The concept of hierarchical navigation presupposes that the information presented in a website is structured and hierarchical, something which is not a constant. Tools like sitemaps often are impossible to create due to their lack of a graphically expressible organisation.
There are different resources in website that facilitate internal navigation:
Site menus with keys or links;
Side bar with links;
Icons that orientate a user within the whole site and within each page.
Those who sustain the predominance of this type of navigation attribute it to the internal search engine's lack of quality.
Also from behavioural studies, Jakob Nielsen , and other researchers, considers that more than half of website users use the internal search engine: one fifth of them use hierarchical navigation and the rest use a combination of behaviours.
This understanding, sustained by Eduardo Manchón  among others, considers that " the majority of users receive their first impressions of websites through internal searches," and therefore, " search engines are crucial tools " for users to find the information they demand.
They also sustain that the user usually resorts to the use of search tools because of the lack of structure in the majority of websites.
However, we can not deny that the mere existence of an internal search engine does not guarantee effective information retrieval. Users do not always find user-friendly internal search tools or the proper help, at times they do not use the adequate terms to carry out their searches, or they do not know how to elaborate equations that bring them closer to their aims.
As we have seen, researches confront dissolving the leading user behaviour in finding information.
Hierarchical navigation and the use of internal search engines are not opposites, but complementary. Their inclusion depends both on the user's characteristics and experience, along with each search's situation and the type of content being sought.
The quality of a website is maintained by the development of a good structure, which must always be present. Philippe Vanhoolandt  in his article "Les moteurs de recherche internes" proposes this vision: " En d'autres termes, l'existence d'un moteur interne ne dispense pas le Web mestre d'une analyse approfondie de la structure et de l'arborescence des documents".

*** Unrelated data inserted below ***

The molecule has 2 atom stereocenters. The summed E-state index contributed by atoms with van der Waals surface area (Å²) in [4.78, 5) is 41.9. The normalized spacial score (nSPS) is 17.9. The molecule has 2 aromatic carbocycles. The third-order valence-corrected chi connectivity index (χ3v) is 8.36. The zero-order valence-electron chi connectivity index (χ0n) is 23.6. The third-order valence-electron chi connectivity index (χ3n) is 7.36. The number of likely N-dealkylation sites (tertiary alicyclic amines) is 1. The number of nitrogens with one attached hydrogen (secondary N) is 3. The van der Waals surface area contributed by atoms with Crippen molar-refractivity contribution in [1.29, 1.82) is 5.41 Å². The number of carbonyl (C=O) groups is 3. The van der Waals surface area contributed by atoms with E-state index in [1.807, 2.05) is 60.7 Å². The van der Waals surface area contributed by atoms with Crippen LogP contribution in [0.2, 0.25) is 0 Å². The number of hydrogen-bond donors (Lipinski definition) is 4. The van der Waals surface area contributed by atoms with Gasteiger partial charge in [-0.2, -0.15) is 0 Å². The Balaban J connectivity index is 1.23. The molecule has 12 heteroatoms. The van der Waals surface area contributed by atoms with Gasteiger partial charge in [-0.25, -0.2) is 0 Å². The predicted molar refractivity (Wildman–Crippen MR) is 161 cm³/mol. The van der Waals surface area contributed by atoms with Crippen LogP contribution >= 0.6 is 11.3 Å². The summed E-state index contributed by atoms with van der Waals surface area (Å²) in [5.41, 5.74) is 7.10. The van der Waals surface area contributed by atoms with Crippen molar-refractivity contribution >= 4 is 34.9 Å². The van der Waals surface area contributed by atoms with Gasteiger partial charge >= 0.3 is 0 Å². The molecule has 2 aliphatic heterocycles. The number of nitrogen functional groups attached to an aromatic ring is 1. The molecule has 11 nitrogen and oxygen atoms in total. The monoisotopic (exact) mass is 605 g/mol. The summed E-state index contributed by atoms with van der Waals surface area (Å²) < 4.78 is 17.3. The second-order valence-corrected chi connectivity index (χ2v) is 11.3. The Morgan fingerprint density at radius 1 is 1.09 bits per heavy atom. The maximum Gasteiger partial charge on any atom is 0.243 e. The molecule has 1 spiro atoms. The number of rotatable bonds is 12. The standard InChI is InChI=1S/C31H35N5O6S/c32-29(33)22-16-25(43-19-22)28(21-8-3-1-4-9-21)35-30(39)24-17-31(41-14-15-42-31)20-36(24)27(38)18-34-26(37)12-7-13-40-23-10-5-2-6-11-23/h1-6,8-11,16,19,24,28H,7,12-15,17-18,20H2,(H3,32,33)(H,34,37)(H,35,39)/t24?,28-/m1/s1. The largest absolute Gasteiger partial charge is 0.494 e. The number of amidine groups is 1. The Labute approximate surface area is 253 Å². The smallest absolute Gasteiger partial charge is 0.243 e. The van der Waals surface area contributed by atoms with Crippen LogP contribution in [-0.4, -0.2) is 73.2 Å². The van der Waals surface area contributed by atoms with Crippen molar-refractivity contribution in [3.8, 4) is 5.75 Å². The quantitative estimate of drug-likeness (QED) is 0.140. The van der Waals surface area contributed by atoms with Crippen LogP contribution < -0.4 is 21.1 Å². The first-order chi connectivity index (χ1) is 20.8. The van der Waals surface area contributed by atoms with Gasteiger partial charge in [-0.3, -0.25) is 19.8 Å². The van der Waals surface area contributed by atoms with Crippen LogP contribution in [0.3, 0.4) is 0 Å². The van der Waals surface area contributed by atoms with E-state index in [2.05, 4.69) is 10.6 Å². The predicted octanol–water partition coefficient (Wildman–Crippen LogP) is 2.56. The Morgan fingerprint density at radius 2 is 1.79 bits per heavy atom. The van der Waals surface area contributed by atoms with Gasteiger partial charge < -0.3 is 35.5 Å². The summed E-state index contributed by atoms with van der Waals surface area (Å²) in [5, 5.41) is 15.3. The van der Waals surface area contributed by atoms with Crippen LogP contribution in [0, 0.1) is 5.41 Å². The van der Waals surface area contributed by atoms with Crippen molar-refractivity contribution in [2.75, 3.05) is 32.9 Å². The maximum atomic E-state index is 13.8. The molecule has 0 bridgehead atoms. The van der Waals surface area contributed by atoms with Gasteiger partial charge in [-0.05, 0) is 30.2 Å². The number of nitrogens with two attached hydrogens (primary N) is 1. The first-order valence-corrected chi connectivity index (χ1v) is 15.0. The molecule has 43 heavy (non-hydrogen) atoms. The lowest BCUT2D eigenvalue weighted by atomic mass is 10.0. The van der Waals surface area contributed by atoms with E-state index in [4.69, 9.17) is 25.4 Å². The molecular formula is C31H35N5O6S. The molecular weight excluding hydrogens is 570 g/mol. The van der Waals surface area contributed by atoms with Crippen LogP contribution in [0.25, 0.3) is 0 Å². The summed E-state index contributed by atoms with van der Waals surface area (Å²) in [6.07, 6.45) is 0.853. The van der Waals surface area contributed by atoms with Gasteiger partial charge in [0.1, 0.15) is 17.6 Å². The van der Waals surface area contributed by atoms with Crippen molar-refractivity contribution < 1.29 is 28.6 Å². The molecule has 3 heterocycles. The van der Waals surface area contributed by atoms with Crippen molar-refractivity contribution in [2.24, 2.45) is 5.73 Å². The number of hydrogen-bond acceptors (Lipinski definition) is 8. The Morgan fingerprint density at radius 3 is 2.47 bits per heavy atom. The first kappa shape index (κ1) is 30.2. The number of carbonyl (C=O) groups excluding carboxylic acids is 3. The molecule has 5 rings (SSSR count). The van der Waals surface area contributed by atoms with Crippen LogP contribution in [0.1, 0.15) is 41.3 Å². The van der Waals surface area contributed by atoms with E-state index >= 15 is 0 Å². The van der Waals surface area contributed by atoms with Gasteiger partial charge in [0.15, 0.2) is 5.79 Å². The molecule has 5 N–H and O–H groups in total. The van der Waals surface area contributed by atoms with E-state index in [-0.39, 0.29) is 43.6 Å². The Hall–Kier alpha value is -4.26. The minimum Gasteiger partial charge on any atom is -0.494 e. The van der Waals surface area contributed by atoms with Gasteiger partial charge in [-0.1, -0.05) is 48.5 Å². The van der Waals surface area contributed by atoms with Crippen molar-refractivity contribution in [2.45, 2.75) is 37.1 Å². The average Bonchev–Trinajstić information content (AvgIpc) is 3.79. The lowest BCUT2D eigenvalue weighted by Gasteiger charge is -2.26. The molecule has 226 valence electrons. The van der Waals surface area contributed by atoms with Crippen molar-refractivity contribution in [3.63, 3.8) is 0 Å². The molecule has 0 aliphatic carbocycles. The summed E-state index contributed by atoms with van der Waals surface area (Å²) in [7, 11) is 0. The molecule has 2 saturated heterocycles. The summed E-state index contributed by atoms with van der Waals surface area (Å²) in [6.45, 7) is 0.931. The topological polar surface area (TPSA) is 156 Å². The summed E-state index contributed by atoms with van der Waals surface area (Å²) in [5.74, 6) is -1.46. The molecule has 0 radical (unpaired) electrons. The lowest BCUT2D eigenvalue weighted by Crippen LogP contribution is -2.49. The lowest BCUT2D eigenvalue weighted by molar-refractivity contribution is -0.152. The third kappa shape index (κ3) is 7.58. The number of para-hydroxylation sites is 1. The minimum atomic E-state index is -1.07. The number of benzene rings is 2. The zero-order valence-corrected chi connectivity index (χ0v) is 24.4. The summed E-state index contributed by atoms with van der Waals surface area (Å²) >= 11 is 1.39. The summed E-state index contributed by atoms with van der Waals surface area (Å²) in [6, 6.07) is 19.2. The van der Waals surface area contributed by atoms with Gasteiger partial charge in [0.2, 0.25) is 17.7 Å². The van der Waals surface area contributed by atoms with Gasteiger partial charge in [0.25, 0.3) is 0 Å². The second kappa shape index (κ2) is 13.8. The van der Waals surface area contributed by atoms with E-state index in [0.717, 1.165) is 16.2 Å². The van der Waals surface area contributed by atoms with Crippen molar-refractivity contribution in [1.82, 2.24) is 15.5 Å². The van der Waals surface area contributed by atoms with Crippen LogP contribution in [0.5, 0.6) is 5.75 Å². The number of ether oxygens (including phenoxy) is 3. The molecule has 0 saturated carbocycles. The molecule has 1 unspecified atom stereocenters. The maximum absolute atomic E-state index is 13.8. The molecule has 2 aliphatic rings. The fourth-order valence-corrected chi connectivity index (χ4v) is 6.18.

Moreover, the presence of an internal search engine is a great support that allows easy and fast access to any specific content. When a navigation system is badly structured, the navigational logic becomes almost impossible. In these situations, it is essential that information retrieval is facilitated not through the structure's logic or the sitemap, but through an internal site search.
Therefore, there is a key and essential difference that helps us understand this debate: hierarchical navigation allows us to surf the structure and search for specific information within the pages of a website. But through an internal search engine we find the occurrences of a term or set of terms. As a consequence, each of the behaviours provides a beneficial yet different product, of a different nature and for different aims. One type of behaviour does not substitute another.
We consider search engines any computer programme that indexes and stores information after examining a public domain website. With this material they generate databases that permit word searches for information retrieval.
Just like there are Web search engines for the whole public Internet, search engines that index and store only a single website's information are called internal or local site searches.
A website's internal site search is a tool to help site users quickly find the pages with specific words in a limited environment.
Some authors consider that when a website has more than 150 pages  an internal search engine is required; others say the cut off is at 200 pages . Toni Vicens Arasanz  states: " its usability significantly conditions a website's total usability, and should be paid special attention to."
The existence of an internal search is indicative of the website's quality and the creators´ effort and rigour. Just like Vicens claims, it provides an "emotional impact" on the users that experience its presence as a token of professionalism, user-friendliness and confidence.
The quality of a search engine is what makes it a success; just having one is not enough. A simple, deficient and improvised solution may be a reason to give up. This is how Vanhoolandt  interprets the results of various search behaviour studies: " Contrairement à une idée reçue, la présence d'un moteur sur un site ne facilite pas forcément l'accès à l'information... Les raisons ? Principalement les fautes de frappe, la méconnaissance du langage d'interrogation (opérateurs, troncatures, différences entre pluriel et singulier), le peu d'intérêt accordé à l'aide en ligne et l'absence de contexte dans les résultats affichés".